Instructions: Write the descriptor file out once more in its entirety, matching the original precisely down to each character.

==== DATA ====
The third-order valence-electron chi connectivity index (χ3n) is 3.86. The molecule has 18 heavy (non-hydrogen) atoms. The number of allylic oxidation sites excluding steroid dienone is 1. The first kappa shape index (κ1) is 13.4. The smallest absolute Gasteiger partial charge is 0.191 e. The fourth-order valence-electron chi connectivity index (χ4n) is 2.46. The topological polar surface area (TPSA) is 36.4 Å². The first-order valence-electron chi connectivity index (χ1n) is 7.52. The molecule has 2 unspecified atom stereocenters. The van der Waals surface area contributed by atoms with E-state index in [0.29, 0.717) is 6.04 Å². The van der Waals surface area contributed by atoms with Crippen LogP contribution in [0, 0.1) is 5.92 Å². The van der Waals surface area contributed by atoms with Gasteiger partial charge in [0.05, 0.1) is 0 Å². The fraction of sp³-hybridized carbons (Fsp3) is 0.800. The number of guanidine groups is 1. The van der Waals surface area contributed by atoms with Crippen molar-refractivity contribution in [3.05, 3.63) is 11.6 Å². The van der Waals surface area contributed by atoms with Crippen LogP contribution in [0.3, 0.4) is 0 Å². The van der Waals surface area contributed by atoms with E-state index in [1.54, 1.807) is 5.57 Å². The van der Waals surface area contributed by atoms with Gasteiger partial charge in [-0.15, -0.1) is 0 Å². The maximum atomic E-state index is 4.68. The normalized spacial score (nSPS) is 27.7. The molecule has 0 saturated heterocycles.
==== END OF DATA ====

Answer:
The third-order valence-electron chi connectivity index (χ3n) is 3.86. The molecule has 18 heavy (non-hydrogen) atoms. The number of allylic oxidation sites excluding steroid dienone is 1. The first kappa shape index (κ1) is 13.4. The smallest absolute Gasteiger partial charge is 0.191 e. The fourth-order valence-electron chi connectivity index (χ4n) is 2.46. The topological polar surface area (TPSA) is 36.4 Å². The first-order valence-electron chi connectivity index (χ1n) is 7.52. The molecule has 2 unspecified atom stereocenters. The van der Waals surface area contributed by atoms with E-state index in [0.29, 0.717) is 6.04 Å². The van der Waals surface area contributed by atoms with Crippen LogP contribution in [0, 0.1) is 5.92 Å². The van der Waals surface area contributed by atoms with Gasteiger partial charge in [0.05, 0.1) is 0 Å². The fraction of sp³-hybridized carbons (Fsp3) is 0.800. The number of guanidine groups is 1. The van der Waals surface area contributed by atoms with Crippen molar-refractivity contribution in [3.05, 3.63) is 11.6 Å². The van der Waals surface area contributed by atoms with Crippen LogP contribution in [0.3, 0.4) is 0 Å². The van der Waals surface area contributed by atoms with E-state index in [1.54, 1.807) is 5.57 Å². The van der Waals surface area contributed by atoms with Gasteiger partial charge in [-0.15, -0.1) is 0 Å². The maximum atomic E-state index is 4.68. The normalized spacial score (nSPS) is 27.7. The molecule has 0 saturated heterocycles.